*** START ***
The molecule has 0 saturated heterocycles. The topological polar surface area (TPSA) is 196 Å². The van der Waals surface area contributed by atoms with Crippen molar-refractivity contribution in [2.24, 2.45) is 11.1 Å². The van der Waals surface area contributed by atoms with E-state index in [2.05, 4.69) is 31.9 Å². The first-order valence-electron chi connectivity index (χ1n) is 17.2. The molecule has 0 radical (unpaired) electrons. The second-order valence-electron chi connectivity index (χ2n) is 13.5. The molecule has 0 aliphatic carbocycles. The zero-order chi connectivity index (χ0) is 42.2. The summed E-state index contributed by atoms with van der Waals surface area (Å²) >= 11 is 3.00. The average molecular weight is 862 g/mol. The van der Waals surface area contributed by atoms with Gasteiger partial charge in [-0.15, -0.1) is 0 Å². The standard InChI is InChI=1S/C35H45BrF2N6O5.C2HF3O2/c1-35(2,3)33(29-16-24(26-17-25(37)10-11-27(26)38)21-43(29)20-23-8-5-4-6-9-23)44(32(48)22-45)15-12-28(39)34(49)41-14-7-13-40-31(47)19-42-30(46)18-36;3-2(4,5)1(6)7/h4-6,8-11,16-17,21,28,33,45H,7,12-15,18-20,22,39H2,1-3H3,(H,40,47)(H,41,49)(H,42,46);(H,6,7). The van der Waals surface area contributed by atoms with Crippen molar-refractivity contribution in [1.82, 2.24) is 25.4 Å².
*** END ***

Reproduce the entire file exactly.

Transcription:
The molecule has 0 saturated heterocycles. The topological polar surface area (TPSA) is 196 Å². The van der Waals surface area contributed by atoms with Crippen molar-refractivity contribution in [2.24, 2.45) is 11.1 Å². The van der Waals surface area contributed by atoms with E-state index in [2.05, 4.69) is 31.9 Å². The first-order valence-electron chi connectivity index (χ1n) is 17.2. The molecule has 0 radical (unpaired) electrons. The second-order valence-electron chi connectivity index (χ2n) is 13.5. The molecule has 0 aliphatic carbocycles. The zero-order chi connectivity index (χ0) is 42.2. The summed E-state index contributed by atoms with van der Waals surface area (Å²) >= 11 is 3.00. The average molecular weight is 862 g/mol. The van der Waals surface area contributed by atoms with Gasteiger partial charge in [-0.15, -0.1) is 0 Å². The standard InChI is InChI=1S/C35H45BrF2N6O5.C2HF3O2/c1-35(2,3)33(29-16-24(26-17-25(37)10-11-27(26)38)21-43(29)20-23-8-5-4-6-9-23)44(32(48)22-45)15-12-28(39)34(49)41-14-7-13-40-31(47)19-42-30(46)18-36;3-2(4,5)1(6)7/h4-6,8-11,16-17,21,28,33,45H,7,12-15,18-20,22,39H2,1-3H3,(H,40,47)(H,41,49)(H,42,46);(H,6,7). The van der Waals surface area contributed by atoms with Crippen molar-refractivity contribution in [1.82, 2.24) is 25.4 Å².